Bradl has been improving slowly in his second year, but once the LCR Honda team switch away from the Nissin brakes, he has been able to capitalize. Bautista is using both the Nissins and Showa suspension, and as the only rider using Showa, is spending all his time developing and little time actually working from a base set up.
With little data to go on, Bautista and his Gresini crew sometimes get it right, but most, they are just wide of the mark. When they get it right, they are bang on the money, and Bautista is right back at the front.
Those wishing to quibble would point to a host of other factors – Jorge Lorenzo and Dani Pedrosa both being injured, Marc Marquez crashing during qualifying, Cal Crutchlow having mechanical problems, Valentino Rossi still struggling with setup – but as the saying goes, to finish first, first you must finish. Bradl and Bautista turned up on the day, and only Marquez had any kind of answer.
Marquez himself suffered a crash during his second run in qualifying, just as he was going for a second fast lap. He said he felt he had not pushed hard enough during the first lap, and so tried going a little bit faster. He got the balance just wrong, and ended up in the gravel, his qualification over.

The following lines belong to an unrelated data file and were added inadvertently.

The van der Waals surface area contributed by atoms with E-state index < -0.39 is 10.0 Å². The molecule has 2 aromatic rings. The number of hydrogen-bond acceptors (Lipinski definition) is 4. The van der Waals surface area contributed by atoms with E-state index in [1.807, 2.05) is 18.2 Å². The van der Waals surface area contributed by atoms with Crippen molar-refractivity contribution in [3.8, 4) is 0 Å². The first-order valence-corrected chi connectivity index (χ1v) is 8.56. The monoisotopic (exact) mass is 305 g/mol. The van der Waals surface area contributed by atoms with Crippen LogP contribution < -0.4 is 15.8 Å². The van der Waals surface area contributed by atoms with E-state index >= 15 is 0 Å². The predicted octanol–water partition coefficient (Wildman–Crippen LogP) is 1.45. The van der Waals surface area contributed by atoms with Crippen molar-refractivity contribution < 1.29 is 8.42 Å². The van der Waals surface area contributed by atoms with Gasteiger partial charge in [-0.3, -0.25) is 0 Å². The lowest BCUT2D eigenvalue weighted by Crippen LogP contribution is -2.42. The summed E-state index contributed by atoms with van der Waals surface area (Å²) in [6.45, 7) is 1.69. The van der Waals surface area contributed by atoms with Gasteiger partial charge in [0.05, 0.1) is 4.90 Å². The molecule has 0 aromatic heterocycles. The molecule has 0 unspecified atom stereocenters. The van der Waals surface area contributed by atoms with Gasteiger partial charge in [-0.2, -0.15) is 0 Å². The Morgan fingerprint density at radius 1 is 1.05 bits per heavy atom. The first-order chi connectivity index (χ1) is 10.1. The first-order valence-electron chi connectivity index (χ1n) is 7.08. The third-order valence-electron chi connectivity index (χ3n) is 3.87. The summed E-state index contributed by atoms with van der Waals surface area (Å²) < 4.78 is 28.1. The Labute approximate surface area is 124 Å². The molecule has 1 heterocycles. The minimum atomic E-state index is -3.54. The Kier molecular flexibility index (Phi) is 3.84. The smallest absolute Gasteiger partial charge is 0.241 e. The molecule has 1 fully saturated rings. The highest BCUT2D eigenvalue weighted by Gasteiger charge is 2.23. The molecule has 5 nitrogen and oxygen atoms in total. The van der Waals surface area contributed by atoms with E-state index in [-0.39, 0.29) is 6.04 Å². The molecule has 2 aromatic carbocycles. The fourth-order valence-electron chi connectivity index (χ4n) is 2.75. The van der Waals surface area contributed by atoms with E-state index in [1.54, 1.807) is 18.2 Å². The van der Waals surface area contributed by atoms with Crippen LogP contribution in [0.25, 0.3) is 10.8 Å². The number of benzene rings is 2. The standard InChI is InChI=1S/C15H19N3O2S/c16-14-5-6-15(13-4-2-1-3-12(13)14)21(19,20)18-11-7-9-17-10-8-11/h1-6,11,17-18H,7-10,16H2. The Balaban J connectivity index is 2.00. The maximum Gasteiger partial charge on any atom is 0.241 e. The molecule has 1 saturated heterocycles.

It is rather odd to describe Marquez’s qualifying performance as ‘disappointing’, given that he had never ridden the track until taking the scooter round on Thursday. Marquez had learned the track in double quick time, setting the 3rd fastest time in FP1, before topping the timesheets in the rest of the sessions.
The Repsol Honda rookie’s race pace is positively blistering, and only his overconfidence caught him out during qualifying. Suitably chastened, it is hard to see who can stay with the Spaniard come Sunday.
If anyone can challenge the supremacy of Marquez, it will be either Cal Crutchlow or Valentino Rossi. Though both Bautista and Bradl are fast and consistent, they are still just a whisker off the pace of the two Yamaha men. Crutchlow looks the strongest, despite a terrible qualifying session. The Monster Tech 3 Yamaha rider crashed during FP4, then had a faulty suspension sensor on his other machine.
His crash in FP4 was a completely mystery, he said. He fell in Turn 3, immediately after exiting he pits. The crash was spectacular, but happened at relatively low speed. That should not have caused the crash, Crutchlow insisted, and his body language after the crash seemed to corroborate that. Where riders often betray frustration or anger, some sign that they know they are in part to blame, Crutchlow showed nothing but confusion and disbelief.
The faulty sensor meant he only got a single shot at setting a time, and he was happy to bag a second row start. Crutchlow’s faulty sensor – with faulty data coming back from the rear shock, the ECU cannot apply power and anti-wheelie correctly – goes to underline just how dominant the role of electronics are on these bikes. The electronics do not make them any easier to ride – the limit just gets pushed up further, and is just as difficult to exploit – but they do require a full working complement of sensors and controllers in order to function correctly.